I see a lot of guys who play live come into the studio and they’re used to jamming, so they fret hard and pull strings out of tune. The left-hand technique gets polluted by playing live, or they have no studio experience, so when they fret that chord you have to make sure they fret it straight. A fair number of guys stretch their strings, and if they’re playing fast it becomes difficult to fret straight. If you make them aware of that, it helps. Tuning: there are little nuances in keeping your guitar in tune. Tune down. I’ll use heavier strings. It makes sense theoretically so as not to go out of tune, but if the nut is not adjusted to fit the gauge, the string sticks in the nut and goes out of tune. A nicely setup instrument is important for tuning.

A lot of guys, depending on the music, will turn the gain knob up all the way, regardless. Sometimes the amp feels better with a much nicer blend between the master knob and the gain and will give a warmer, crunchier sound that won’t get in the way. I record with less gain than bands are accustomed to using, and in some cases they question me until they hear the track. On some amps the gain knob adds fizz that I don’t want, and I have to move the mics a little more. Using your ears, listening and knowing how to adjust is the trick. Do I turn down the gain or move the mics? If gain gives a nice full bottom, I would move the mics around or bring two mics to the cab instead of one, to reduce the high end and give a nice midrange. If there’s too much fizz, it gets in the way, and then the mix sounds crowded and the guitar sounds aren’t clear.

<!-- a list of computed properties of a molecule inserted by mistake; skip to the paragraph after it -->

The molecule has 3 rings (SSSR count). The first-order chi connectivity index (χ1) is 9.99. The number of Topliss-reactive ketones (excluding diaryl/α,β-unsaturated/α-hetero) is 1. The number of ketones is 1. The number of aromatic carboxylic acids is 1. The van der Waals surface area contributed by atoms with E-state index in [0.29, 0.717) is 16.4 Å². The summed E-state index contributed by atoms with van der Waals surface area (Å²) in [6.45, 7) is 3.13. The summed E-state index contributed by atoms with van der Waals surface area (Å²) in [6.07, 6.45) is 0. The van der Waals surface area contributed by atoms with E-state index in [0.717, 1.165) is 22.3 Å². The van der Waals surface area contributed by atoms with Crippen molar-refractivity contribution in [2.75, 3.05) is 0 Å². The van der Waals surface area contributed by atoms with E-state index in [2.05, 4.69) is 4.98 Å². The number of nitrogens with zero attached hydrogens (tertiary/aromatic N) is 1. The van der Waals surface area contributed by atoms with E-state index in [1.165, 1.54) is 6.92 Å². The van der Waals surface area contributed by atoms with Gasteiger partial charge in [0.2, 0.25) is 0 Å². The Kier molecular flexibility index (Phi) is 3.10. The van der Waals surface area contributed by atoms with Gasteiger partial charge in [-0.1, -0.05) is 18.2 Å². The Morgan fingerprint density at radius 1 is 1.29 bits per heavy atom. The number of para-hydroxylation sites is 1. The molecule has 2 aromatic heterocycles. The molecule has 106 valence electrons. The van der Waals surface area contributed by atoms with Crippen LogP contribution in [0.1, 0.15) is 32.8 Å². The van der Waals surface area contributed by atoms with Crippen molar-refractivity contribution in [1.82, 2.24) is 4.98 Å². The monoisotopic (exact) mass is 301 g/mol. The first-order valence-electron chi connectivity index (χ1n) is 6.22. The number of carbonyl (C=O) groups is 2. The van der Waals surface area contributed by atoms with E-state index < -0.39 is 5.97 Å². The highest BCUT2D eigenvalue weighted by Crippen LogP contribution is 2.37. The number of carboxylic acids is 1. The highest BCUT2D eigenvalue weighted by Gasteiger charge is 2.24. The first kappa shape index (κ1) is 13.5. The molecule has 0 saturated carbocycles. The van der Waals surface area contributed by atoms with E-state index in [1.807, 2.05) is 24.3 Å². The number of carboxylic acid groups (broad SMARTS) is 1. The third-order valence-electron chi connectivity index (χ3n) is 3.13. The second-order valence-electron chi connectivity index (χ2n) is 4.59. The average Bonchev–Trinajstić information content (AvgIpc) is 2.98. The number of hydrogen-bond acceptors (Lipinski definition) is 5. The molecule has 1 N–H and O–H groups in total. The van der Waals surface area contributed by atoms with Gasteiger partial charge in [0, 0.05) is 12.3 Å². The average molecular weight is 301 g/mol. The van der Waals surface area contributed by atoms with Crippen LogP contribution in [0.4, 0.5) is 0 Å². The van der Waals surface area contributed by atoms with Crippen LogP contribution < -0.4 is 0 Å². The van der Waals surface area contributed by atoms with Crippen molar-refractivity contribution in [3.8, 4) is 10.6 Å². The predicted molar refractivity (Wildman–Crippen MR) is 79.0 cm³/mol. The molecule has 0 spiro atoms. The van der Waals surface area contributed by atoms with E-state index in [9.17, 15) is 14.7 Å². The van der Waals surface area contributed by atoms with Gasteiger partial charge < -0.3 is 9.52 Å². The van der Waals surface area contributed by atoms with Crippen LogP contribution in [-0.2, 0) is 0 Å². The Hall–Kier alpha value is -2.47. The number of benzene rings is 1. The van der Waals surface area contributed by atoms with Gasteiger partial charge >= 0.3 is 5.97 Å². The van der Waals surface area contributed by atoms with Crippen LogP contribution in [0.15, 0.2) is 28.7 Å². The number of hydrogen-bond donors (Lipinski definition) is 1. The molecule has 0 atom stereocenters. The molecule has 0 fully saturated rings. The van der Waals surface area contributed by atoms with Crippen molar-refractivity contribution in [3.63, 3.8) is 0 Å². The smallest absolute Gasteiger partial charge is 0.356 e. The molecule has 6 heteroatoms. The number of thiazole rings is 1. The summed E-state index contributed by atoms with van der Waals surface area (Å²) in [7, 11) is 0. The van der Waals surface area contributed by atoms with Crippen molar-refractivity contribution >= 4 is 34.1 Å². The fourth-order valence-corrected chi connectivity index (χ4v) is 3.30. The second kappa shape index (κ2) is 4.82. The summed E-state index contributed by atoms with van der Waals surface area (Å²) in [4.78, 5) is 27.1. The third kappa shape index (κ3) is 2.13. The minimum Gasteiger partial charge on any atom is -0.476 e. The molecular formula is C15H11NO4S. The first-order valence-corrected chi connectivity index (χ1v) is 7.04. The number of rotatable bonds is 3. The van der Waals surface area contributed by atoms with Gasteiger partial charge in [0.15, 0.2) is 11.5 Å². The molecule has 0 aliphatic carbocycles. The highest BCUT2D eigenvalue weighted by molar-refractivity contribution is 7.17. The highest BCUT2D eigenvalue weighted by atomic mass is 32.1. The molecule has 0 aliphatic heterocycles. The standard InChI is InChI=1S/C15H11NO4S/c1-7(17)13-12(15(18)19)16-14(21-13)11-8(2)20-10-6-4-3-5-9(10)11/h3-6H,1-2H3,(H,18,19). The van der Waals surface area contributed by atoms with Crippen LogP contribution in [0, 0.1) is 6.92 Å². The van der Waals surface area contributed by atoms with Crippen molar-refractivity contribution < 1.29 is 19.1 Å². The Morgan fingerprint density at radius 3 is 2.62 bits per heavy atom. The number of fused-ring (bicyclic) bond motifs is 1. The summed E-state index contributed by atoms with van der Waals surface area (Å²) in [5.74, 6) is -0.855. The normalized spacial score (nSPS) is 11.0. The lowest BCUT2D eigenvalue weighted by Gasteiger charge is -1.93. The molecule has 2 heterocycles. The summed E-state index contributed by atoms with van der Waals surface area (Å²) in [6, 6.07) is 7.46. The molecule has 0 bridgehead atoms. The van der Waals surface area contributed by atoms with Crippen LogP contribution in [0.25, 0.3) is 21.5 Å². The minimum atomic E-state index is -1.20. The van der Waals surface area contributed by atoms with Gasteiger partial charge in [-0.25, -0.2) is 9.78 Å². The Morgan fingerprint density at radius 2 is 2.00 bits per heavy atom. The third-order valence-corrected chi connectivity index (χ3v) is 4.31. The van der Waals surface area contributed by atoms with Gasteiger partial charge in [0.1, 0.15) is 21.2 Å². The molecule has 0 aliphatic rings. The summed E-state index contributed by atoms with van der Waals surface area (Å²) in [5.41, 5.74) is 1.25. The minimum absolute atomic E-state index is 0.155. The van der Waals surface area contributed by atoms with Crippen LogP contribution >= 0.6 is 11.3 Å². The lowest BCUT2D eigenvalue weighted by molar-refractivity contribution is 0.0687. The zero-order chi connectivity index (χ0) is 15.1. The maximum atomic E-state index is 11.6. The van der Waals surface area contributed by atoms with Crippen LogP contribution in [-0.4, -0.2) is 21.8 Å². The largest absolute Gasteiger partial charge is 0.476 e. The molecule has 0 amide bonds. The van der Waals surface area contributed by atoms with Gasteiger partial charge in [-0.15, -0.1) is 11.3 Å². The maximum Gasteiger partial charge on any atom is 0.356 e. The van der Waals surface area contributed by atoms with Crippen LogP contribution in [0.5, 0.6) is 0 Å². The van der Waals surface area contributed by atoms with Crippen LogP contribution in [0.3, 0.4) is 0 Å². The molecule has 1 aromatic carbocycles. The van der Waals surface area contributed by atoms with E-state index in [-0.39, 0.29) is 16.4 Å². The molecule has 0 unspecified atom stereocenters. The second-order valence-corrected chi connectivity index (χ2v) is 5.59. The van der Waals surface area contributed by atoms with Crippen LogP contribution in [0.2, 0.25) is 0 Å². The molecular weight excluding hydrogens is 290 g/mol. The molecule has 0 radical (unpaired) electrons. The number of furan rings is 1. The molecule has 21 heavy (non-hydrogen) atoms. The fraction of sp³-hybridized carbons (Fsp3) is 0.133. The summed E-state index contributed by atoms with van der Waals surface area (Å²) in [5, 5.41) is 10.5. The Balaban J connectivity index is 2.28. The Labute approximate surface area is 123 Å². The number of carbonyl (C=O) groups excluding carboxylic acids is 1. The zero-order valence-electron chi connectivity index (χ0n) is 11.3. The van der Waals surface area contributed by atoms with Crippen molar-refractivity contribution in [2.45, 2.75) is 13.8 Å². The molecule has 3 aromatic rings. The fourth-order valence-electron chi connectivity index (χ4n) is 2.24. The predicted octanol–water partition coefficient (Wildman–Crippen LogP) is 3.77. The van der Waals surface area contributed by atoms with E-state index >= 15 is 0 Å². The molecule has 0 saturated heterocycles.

Let’s talk about tracking a two-guitar band.

That’s a good question, because it’s always very different from one guitar to two guitars. It depends on how they relate. I look at a band and I like seeing them play before we record. I study the way they play together. Plain White T’s have been together a long time and complement each other, so tracking live they make a conscious effort not to step on each other’s parts. One guy plays lead and the other plays rhythm and they have it together. If it needs more, we do more. Big Bad World was a very simple production. One guy played his part, the other played his, and there was a lot of room. With Finger Eleven I set up in different iso rooms and run takes of them together face to face until that magic locks between them. In some bands, one guy is a better player and tracks first, and the other guy tracks over him. In Staind, Mike is a more technical player. It also depends on who wrote the song and the feel for it. I record the better guy first and add the other guy’s parts. With Staind, if Adam wrote the song, I got his rhythm parts first because he’s feeling it a certain way, and then I make sure Mike is locked in with that. It can get hairy with some bands because sometimes it’s, “You’re dealing with my part.” I try to figure out the relationship between the guys, work with it and decide whose part to track first.

What should the guitar solo do, and how many guitarists really understand this when they’re making records?

The solo should do whatever the song calls for and the artist wants to express. It’s your time, and let’s hope you do something cool with it, not regurgitate a scale you learned in music school. I love a fast, blazing, shredding solo, and a nice part, too. Play within your abilities. There’s no point in playing fast when it sounds like garbage. I stop and say, “Play so that I can hear the notes clearly, or simplify it. I need to hear the definition.” I don’t need fancy moments with the left hand and fluttering the pick. I need to hear the solo. I need to hear what you’re playing.